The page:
History of Drugs Found in 80% of Youth Offenders; Fewer Than 4% Treated for Abuse

Article excerpt

Byline: Cheryl Wetzstein, THE WASHINGTON TIMES

Nearly 80 percent of young people who are arrested use illegal drugs or alcohol, but fewer than 4 percent receive substance abuse treatment, says a new study.

Joseph A. Califano, president of the National Center on Addiction and Substance Abuse at Columbia University (CASA), said untreated substance abuse is likely to lead young people into lives of crime and adult prisons.

The juvenile justice system contributes to this outcome by acting more like "colleges of criminality" - exposing new offenders to hardened offenders - than places of rehabilitation, said Mr. Califano, a domestic policy official in the Johnson and Carter administrations.

Young offenders should be referred quickly to comprehensive programs that address drug and alcohol abuse, as well as problems such as learning disabilities or mental illness, said Mr. Califano, who suggested that effective treatment would cost $5,000 per youthful offender.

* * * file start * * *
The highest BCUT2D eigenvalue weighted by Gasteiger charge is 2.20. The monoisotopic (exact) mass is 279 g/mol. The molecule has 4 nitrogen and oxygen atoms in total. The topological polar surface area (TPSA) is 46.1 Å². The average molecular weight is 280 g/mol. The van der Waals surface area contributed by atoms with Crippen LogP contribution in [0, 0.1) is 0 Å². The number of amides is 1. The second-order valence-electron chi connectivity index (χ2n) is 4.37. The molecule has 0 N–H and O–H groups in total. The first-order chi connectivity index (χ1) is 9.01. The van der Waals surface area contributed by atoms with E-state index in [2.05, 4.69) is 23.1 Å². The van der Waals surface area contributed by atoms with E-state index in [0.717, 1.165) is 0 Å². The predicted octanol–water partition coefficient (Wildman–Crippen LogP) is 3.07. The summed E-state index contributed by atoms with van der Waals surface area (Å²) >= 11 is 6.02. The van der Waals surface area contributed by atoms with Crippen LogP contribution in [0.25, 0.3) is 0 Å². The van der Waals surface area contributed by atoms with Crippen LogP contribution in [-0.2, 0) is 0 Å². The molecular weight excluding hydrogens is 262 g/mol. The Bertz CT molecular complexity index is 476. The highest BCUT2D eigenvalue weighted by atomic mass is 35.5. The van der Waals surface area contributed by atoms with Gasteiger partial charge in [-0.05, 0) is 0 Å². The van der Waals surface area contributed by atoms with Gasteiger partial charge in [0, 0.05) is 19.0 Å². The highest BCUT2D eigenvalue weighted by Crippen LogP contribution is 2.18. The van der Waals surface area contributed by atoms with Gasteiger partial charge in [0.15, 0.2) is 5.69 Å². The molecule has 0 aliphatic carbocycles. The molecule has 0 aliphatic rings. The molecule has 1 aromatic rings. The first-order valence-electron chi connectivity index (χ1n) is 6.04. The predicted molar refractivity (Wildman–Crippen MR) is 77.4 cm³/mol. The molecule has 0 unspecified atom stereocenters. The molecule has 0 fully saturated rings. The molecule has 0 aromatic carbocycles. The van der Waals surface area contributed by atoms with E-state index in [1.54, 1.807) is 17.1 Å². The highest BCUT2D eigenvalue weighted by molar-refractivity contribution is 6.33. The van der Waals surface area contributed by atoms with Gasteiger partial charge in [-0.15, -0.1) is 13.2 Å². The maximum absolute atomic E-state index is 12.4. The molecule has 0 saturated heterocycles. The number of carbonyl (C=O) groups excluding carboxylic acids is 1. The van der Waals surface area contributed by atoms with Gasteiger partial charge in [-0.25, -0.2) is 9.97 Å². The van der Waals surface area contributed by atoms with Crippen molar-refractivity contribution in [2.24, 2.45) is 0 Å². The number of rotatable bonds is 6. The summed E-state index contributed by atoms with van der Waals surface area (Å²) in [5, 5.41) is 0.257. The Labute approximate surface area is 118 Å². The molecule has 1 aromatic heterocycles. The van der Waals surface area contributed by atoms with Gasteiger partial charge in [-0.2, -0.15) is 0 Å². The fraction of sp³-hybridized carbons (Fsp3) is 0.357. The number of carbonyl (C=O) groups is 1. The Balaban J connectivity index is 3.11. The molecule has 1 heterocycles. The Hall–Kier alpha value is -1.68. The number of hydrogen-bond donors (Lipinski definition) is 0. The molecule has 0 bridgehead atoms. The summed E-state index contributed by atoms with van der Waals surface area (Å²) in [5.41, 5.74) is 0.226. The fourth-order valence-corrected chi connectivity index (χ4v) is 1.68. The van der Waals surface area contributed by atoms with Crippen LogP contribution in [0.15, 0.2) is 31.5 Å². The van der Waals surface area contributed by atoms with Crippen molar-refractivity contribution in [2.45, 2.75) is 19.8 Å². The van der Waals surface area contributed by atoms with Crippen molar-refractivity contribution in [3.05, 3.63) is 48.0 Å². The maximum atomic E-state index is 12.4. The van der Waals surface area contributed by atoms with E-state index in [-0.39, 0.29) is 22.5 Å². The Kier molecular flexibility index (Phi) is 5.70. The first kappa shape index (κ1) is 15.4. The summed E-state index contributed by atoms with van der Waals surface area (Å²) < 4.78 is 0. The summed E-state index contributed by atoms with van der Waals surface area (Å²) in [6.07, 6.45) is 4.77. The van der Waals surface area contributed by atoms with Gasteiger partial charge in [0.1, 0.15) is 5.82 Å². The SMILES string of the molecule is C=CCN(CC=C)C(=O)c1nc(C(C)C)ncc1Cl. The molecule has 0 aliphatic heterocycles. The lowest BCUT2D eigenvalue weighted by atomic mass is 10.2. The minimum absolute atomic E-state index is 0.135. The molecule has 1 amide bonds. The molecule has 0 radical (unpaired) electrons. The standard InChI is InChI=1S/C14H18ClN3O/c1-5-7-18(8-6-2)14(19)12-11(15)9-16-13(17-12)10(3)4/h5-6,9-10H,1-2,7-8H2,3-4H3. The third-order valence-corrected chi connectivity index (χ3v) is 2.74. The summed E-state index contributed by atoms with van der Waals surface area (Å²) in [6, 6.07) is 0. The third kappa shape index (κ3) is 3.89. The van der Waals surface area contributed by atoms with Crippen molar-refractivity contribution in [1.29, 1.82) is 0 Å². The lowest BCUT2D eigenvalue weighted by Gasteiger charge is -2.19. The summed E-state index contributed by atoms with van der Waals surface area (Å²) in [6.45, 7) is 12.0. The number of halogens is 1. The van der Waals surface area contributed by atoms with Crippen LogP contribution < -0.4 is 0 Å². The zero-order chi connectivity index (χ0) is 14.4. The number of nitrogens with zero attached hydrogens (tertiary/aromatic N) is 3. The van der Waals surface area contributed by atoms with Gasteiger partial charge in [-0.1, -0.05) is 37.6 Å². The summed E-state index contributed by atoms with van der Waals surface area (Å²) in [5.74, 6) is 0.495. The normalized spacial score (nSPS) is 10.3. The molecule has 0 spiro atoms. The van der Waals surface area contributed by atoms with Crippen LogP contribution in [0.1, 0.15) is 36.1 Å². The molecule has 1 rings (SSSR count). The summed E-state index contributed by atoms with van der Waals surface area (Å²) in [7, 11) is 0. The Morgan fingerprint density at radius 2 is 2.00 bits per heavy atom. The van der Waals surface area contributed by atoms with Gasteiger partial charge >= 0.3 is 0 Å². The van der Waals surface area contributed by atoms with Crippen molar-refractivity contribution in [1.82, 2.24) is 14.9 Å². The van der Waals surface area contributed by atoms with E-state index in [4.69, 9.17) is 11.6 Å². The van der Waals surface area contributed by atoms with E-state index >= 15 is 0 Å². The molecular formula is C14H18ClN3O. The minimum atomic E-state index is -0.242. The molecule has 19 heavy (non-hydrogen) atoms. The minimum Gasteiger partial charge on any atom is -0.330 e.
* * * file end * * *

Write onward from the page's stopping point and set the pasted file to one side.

If such investments were made early in the lives of children and teens, billions of dollars would be saved in social costs, he added.

Faith-based programs are especially powerful in transforming youths, said Charles W. Colson, who spent seven months in prison on a Watergate-related felony and has visited 600 more prisons as part of his work with Prison Fellowship, the faith-based outreach program he founded.

Drugs permeate prison systems, Mr. Colson said, explaining that during his initial prison stint, "I always smelled marijuana burning." Decades of prison visits have revealed rampant drug trafficking among inmates.

Mentoring, counseling and treatment programs can break the cycle of drugs and crime, he added.

"Mr. Califano and I come from different political backgrounds," he said, referring to their years as powerful opponents in Democratic and Republican administrations. …